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Arabic Words – Masculine/feminine?


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#1 Ali_Hussain

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Posted 10 January 2012 - 02:18 PM

as-salaamu alaykum


I’m having some trouble knowing if a word is masculine or feminine, I get that for the most part, a word finishing in ‘taa marbutah’ is going to be feminine, and also countries will be feminine.

But is there a general rule? An explanation or link to a site that explain it would be very helpful

Jazak Allah

#2 Ali_Hussain

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Posted 11 January 2012 - 02:15 AM

anyone?

#3 Haydar Husayn

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Posted 11 January 2012 - 02:40 AM

Like you say, there are some general rules, but then there are words where you just have to know whether it is masculine or feminine, without any clue being given in the word. For example, ارض . You just have to know that this is feminine. But this isn't something unusual. In many languages, for example, French, you are expected to know whether a word is masculine or feminine, without it necessarily being obvious from the word itself. Luckily there aren't nearly as many of these types of words in Arabic as there are in French.

Sometimes though there are general rules for certain groups of words. For example, when it comes to the body parts, anything that you have two of (hands, eyes, etc) will be feminine.

As for reference, just look at the first two chapters of Thackston's book The Grammar of Koranic and Classical Arabic (mainly the second chapter), Chapter 21 of Arabic Verbs and Essential Grammar (2nd ed), or any other Arabic grammar book for that matter.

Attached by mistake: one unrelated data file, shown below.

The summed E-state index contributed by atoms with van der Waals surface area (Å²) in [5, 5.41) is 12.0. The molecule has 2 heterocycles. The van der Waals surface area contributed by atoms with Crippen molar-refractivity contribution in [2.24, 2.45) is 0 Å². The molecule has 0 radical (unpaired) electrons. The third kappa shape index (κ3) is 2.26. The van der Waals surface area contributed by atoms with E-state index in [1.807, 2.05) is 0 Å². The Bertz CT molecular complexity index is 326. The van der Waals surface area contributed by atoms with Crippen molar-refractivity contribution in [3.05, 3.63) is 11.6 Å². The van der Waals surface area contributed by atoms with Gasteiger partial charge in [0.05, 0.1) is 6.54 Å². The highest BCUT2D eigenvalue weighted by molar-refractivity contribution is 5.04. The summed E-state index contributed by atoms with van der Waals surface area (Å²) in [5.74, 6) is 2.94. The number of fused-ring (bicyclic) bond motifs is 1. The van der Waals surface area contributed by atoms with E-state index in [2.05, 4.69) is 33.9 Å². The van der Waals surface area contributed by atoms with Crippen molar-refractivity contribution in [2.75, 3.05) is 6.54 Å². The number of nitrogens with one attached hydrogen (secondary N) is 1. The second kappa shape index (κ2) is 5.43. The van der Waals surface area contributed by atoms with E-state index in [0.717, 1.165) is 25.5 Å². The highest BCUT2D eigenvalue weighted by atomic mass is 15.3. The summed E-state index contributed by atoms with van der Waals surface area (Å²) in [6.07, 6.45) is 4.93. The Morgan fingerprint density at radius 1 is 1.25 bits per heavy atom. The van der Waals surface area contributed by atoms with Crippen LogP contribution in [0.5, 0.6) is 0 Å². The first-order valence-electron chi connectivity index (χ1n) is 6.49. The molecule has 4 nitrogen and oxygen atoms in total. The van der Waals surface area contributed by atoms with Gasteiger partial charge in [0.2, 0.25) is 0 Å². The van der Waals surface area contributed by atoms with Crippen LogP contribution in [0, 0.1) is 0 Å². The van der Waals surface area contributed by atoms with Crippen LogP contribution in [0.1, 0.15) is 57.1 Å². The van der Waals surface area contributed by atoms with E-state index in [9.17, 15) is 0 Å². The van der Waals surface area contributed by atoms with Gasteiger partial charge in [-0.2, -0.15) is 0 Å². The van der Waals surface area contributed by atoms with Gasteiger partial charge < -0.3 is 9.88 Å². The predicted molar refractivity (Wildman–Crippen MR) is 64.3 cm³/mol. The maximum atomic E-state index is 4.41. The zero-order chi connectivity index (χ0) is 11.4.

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#4 Ali_Hussain

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Posted 11 January 2012 - 03:02 AM

Ok, but when it comes to learning them, how do you know if they are masc. or fem.? (is the book available online?)

If
ارض
is fem. does that mean that
بحر
جبل
سماء
etc are also fem.?

What about items of clothing? Anything a man wears is masc. anything a woman wears is fem.?

Is that book available online?

#5 Gypsy

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Posted 11 January 2012 - 08:06 AM

There is no rational explanation on why inanimate objects have gender in the Arabic language. I guess you just need to get familiarize with the words and gender because they are very arbitrary.

#6 Haydar Husayn

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Posted 11 January 2012 - 01:30 PM

Ok, but when it comes to learning them, how do you know if they are masc. or fem.? (is the book available online?)

When you learn a new word, then you should learn if it is masculine or feminine. I'm pretty sure that in most books, if they introduced the word ارض in the vocabulary, they would point out it is femine. In French, is there a rule that always tells you whether to put 'un' or 'une' in front of a word? No, not always. You just need to know it.

To be honest, in terms of just having to know stuff, this is nothing. Much harder is the fact that plural forms are quite unpredicatable, so you need to learn the plural of the word, just as the singular. Alos, when learning a verb, you need to know what type it is, ie what vowel the middle letter will take in the mudaria. Bascially, Arabic is just like any other language, some things, you just get to 'know' through practice. It's not mathematics, that you can just reduce to a bunch of rules.